The two StageDiver models share a very strong family resemblance – in fact, it’s tough to pick the better earphone between the two of them. The triple-driver SD-3 offers more bass presence, which is especially noticeable in the subbass region. Its bass is extremely deep and provides some of the best impact I’ve heard from a universal-fit BA earphone without giving up any bass quality to the SD-2. The SD-2, in comparison, has less punch, as well as less rumble and power.
As a result of the added bass presence, the SD-3 sounds a little warmer overall. The SD-2, on the other hand, appears a touch clearer and more neutral. Its presentation is less thick and full-bodied compared to the SD-3 but I found its balance to produce a more natural sound. Tonally, the SD-2 is a little brighter due to its lack of bass bias. The soundstages of the two earphones are very similar with the SD-3 sometimes sounding a little more forward and aggressive thanks to its bass emphasis and slightly more present lower mids.
The quad-armature UE is a very capable earphone with excellent top-to-bottom extension and an energetic but non-fatiguing sound. The SD-3, in comparison, has quite a lot more bass impact, though the UE900 can keep up in bass depth/extension. The SD-3 also has mids that are a little more prominent and level overall while the UE900 has less presence in the upper midrange. The top end of the UE900 gains presence again and on the whole the UE earphones sound brighter than the StageDiver 3. The SD-3, on the other hand, is smoother and sounds more natural overall despite its enhanced bass.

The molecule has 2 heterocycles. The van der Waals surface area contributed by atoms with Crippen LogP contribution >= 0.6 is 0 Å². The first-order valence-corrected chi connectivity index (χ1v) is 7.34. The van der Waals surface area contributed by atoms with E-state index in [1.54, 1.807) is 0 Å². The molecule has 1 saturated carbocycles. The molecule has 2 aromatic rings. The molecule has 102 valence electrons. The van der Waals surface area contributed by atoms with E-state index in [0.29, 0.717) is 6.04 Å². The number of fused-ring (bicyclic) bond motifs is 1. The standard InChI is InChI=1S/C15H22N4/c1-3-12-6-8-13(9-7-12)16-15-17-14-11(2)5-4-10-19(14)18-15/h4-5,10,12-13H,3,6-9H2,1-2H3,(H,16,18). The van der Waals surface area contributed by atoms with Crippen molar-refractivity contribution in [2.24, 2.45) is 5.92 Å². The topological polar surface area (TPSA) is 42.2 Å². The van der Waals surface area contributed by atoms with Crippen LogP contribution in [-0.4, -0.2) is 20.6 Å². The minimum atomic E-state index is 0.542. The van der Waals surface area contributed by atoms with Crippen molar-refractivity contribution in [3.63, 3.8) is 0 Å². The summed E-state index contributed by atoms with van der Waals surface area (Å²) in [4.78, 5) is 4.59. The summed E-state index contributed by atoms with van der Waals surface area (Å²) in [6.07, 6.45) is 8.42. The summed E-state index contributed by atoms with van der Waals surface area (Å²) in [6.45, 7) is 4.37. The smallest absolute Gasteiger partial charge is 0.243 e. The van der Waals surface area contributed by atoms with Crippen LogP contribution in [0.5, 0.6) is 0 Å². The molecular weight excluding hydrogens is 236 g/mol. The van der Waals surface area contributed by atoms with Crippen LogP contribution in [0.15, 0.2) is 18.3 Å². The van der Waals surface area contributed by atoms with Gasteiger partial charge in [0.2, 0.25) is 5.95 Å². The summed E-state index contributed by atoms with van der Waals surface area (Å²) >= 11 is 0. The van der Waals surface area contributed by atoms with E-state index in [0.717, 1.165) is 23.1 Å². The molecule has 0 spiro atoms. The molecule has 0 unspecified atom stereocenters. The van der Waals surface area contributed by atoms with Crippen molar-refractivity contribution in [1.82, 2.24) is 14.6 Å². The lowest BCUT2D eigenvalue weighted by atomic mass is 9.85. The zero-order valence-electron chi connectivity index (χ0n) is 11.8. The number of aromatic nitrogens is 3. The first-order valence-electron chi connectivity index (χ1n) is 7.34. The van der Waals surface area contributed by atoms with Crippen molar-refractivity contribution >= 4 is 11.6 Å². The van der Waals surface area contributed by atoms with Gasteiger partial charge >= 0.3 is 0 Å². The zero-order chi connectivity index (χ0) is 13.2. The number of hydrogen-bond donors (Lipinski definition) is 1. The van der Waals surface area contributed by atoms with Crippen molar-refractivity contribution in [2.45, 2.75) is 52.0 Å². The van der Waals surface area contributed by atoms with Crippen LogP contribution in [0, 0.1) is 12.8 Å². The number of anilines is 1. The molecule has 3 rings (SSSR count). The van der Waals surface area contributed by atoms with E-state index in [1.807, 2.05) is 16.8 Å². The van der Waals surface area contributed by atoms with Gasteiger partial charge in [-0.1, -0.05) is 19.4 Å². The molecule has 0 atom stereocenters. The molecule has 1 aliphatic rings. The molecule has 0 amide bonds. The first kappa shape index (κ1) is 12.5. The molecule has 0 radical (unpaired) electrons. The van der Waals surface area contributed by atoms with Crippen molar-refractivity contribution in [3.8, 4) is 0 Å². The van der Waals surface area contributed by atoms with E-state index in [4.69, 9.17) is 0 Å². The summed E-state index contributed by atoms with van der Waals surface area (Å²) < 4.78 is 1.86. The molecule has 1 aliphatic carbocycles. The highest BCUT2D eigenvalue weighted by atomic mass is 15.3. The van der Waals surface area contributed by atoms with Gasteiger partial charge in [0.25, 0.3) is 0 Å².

A triple-armature monitor with enhanced bass, the SM64 is one of very few BA-based earphones that can best the SD-3 in bass quantity. It has a little more subbass presence with more rumble compared to the SD-3, which also makes the EarSonics a little warmer tonally. The midrange of the SM64 is “sweet”, but thinner in comparison. The EarSonics have no advantage in clarity, though – in fact, the SD-3 oftentimes provided a slightly clearer sound. The StageDiver is also smoother in the treble region and lacks the upper midrange dip of the SM64. Overall, the SD-3 sounded more neutral to me but lacked some of the “fun” factor of the EarSonics—it definitely has more of a conventional warmer/darker signature while the SM64 is very unique, and it’s very difficult to pick a winner between the two.
While it uses a dual-driver setup, the Phonak PFE 232 produces plenty of bass and makes a natural competitor for the similarly-priced SD-3. Bass impact between the two earphones is similar – both feature enhanced bass that is definitely on the heavy side for BA earphones. The PFE 232 has more recessed mids, however, and its treble sounds hotter and sharper. The smoother SD-3 sounded more natural to me, making the tone of the PFE 232 seem rather metallic in comparison. Both earphones boast similarly spacious presentations but overall, the SD-3 sounds more realistic compared to the PFE 232, especially in the midrange and treble.
Value (8/10) – Turning up the bass on the less expensive StageDiver 2 model, the InEar StageDiver 3 makes a compelling case for itself as one of the few balanced-armature earphones well-suited for fans of hard-hitting lows. The midrange and treble of the SD-3 strike a good balance between energy and smoothness and the overall value is reinforced with stellar build quality that rivals high-end custom IEMs. The only reservations when it comes to the StageDiver 3 are the tight fit in smaller ears and the less expensive but equally capable SD-2 model, which differs only in sound signature.
Pros: Enhanced bass with great overall audio quality; stellar build quality
Cons: While very secure, fit can be tight in smaller ears